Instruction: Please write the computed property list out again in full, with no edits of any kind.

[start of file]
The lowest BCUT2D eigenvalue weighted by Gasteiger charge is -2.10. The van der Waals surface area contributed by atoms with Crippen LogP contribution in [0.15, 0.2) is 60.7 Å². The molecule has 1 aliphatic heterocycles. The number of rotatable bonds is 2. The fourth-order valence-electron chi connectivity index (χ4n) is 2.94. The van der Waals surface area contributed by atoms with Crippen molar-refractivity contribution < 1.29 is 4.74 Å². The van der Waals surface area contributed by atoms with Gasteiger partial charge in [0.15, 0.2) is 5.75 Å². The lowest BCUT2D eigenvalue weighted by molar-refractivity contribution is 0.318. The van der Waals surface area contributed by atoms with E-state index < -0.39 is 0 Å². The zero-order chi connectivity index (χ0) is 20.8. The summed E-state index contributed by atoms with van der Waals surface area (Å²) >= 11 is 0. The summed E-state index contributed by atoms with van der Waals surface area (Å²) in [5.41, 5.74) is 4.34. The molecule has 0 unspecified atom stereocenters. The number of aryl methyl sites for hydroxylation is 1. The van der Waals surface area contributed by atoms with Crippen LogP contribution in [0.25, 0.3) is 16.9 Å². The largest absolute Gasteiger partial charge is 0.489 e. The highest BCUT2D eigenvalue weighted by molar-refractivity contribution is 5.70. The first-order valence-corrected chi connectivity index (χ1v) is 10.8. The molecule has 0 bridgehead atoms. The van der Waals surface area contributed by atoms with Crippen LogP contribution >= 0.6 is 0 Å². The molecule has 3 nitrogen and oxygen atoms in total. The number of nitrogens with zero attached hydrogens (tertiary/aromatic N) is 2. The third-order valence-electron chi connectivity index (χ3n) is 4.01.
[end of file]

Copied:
The lowest BCUT2D eigenvalue weighted by Gasteiger charge is -2.10. The van der Waals surface area contributed by atoms with Crippen LogP contribution in [0.15, 0.2) is 60.7 Å². The molecule has 1 aliphatic heterocycles. The number of rotatable bonds is 2. The fourth-order valence-electron chi connectivity index (χ4n) is 2.94. The van der Waals surface area contributed by atoms with Crippen molar-refractivity contribution < 1.29 is 4.74 Å². The van der Waals surface area contributed by atoms with Gasteiger partial charge in [0.15, 0.2) is 5.75 Å². The lowest BCUT2D eigenvalue weighted by molar-refractivity contribution is 0.318. The van der Waals surface area contributed by atoms with E-state index < -0.39 is 0 Å². The zero-order chi connectivity index (χ0) is 20.8. The summed E-state index contributed by atoms with van der Waals surface area (Å²) >= 11 is 0. The summed E-state index contributed by atoms with van der Waals surface area (Å²) in [5.41, 5.74) is 4.34. The molecule has 0 unspecified atom stereocenters. The number of aryl methyl sites for hydroxylation is 1. The van der Waals surface area contributed by atoms with Crippen LogP contribution in [0.25, 0.3) is 16.9 Å². The largest absolute Gasteiger partial charge is 0.489 e. The highest BCUT2D eigenvalue weighted by molar-refractivity contribution is 5.70. The first-order valence-corrected chi connectivity index (χ1v) is 10.8. The molecule has 0 bridgehead atoms. The van der Waals surface area contributed by atoms with Crippen LogP contribution >= 0.6 is 0 Å². The molecule has 3 nitrogen and oxygen atoms in total. The number of nitrogens with zero attached hydrogens (tertiary/aromatic N) is 2. The third-order valence-electron chi connectivity index (χ3n) is 4.01.